BIS warns central banks on digital currency issuance

BIS warns central banks on digital currency issuance

Central banks should steer clear of developing their own digital currencies for issue to the general public the Bank for International Settlements has warned.

The central bankers bank says that while a bank-developed digital currency might hold promise in the wholesale markets, the issue of coins to the public at large has implications for financial stability and monetary policy.

Benoît Coeuré, chair of the BIS Committee on Payments and Market Infrastructures (CPMI) says: "Central bank digital currencies could help make settling trades of securities and foreign exchange more efficient in the future. But more work and experimentation would be needed to explore these benefits.

"General purpose central bank digital currencies could revolutionise the way money is provided and the role of central banks in the financial system, but these are uncharted waters, with potential risks. This report is a starting point for further discussion and research and will help countries make choices given their own circumstances."

Central banks the world over are are seriously studying whether digital currencies backed by global central banks can be used as a legal tender alongside fiat notes and coins.

Research from the Bank of Canada suggests a central bank digital currency (CBDC) has the potential to become a cheaper and easier to use alternative to cash and cards. However, the study notes that a shift from bank deposits to CBDC could also have an impact on bank funding and credit provision, which could hurt financial stability.

The Bank of Englabnd's Mark Carney says the BIS perspective is an important contribution to the G20 discussion on digital currencies, given central banks' mandate to safeguard financial stability for the public.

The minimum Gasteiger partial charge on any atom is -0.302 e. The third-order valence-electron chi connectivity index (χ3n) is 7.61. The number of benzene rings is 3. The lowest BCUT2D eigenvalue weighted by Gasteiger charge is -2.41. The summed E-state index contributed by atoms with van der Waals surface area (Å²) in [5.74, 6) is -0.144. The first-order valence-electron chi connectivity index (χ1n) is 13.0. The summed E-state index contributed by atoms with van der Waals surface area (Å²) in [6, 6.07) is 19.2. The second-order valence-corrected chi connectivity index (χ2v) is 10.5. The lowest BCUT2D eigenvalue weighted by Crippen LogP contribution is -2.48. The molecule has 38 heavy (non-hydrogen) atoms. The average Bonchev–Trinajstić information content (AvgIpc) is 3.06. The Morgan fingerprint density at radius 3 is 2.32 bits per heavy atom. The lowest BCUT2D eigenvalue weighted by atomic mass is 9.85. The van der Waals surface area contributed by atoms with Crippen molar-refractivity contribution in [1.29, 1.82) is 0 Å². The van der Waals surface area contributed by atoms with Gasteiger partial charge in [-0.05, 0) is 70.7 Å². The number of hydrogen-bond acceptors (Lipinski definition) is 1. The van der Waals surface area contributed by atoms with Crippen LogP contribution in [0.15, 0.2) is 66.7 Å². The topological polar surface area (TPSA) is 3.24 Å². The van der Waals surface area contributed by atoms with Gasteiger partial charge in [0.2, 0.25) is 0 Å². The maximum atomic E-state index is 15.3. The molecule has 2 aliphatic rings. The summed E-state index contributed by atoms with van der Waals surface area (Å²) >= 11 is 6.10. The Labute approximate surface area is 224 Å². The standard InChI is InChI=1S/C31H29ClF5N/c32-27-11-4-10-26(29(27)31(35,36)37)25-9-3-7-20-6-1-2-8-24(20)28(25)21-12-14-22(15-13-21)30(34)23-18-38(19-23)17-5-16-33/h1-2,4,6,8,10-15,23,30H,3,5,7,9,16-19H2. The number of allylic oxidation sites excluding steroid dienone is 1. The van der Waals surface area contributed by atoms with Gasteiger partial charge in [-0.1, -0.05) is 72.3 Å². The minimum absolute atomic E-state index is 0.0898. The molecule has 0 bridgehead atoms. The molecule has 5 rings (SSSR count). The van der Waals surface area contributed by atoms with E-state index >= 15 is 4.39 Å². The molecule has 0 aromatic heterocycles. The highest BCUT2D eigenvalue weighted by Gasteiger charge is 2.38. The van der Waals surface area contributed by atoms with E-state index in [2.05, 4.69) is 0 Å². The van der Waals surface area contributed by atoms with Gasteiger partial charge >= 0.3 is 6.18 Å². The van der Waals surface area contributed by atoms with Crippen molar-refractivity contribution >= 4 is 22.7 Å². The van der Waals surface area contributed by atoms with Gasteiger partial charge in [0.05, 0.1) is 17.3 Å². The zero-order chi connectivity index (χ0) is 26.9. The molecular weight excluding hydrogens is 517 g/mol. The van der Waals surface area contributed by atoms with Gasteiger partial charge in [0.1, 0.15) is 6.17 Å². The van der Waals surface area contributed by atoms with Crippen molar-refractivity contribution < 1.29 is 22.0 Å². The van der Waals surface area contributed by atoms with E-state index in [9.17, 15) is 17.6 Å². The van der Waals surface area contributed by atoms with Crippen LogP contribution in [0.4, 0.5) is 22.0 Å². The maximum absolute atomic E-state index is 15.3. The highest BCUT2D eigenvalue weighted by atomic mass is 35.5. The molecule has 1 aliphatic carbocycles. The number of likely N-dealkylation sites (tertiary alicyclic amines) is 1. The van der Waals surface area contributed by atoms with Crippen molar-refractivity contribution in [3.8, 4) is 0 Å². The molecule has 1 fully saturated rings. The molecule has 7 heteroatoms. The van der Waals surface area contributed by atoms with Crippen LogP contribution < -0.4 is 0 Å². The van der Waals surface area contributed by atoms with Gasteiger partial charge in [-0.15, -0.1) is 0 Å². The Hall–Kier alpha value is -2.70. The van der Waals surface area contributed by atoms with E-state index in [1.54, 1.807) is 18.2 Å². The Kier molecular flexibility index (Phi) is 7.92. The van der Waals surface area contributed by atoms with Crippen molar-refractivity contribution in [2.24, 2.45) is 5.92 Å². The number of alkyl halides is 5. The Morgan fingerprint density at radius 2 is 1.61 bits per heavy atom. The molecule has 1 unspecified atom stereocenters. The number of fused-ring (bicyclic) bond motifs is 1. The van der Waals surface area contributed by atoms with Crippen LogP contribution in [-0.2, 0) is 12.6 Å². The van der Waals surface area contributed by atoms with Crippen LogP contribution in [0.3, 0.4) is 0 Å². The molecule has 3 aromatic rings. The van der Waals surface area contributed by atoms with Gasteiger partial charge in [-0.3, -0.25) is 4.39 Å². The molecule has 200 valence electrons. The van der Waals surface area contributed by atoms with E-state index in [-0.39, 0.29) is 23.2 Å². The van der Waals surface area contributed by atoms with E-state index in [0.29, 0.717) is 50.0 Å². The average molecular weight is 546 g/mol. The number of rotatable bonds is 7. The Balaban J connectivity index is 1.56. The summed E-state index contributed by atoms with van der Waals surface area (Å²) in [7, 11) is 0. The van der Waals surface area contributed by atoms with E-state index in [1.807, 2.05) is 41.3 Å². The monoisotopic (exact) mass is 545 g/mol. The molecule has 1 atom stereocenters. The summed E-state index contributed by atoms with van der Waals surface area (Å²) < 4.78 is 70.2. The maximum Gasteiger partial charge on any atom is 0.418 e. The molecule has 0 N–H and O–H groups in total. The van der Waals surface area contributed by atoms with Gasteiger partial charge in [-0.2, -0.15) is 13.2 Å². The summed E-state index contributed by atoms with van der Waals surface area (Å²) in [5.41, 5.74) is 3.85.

"Technological developments have raised questions about the feasibility and desirability of combining distributed ledger technology with the trust inherent in fiat currencies to create a central bank digital currency available to all," he says. "As set out in this report, the policy issues that this would raise, for central banks and society more generally, need careful consideration. A more immediate priority is how to use these new technologies to meet the current demand for fully reliable, real-time payments."

Comments: (3)

Jeremy Light
Jeremy Light - A Payments Fintech - London 13 March, 2018, 12:16Be the first to give this comment the thumbs up 0 likes

The BIS evidently have not read my blog from yesterday!

The issues they raise are solvable by issuing CBDC/crypto-cash through commercial banks rather than directly to the public and businesses. In the same way central banks do with banknotes, distributed through commercial bank branches and ATMs.

Central Banks should also consider the wider picture of open innovation for the good of society, beyond monetary policy and mechanisms. 

Behzod Sabirov
Behzod Sabirov - Sanscrit LLP - Almaty 14 March, 2018, 05:59Be the first to give this comment the thumbs up 0 likes

As long as CBDC's are backed with traditional currency they are free of any hidden risks. Look at Kazakhstan which introduced its electronic tenge (EKZT) long before the crypto-hysteria. EKZT is backed with KZT 1-to-1 and is also the legal tender.

Unless the BIS is wary about the likes of bitcoin issued by central banks not backed with tangible assets, and thus volatile.

A Finextra member
A Finextra member 20 March, 2018, 11:21Be the first to give this comment the thumbs up 0 likes

Is there not a danger that all we are doing by creating a 1-1 Fiat/CBCD world is to initiate a huge processing overhead for something that works ok right now..  Currency moves digitally....     Fiat currencies transmitted using Blockchain does not necessarily need a cryptocurrency equivalent... or have i missed something that i just cant see......  like i couldnt see the emperors new clothes?

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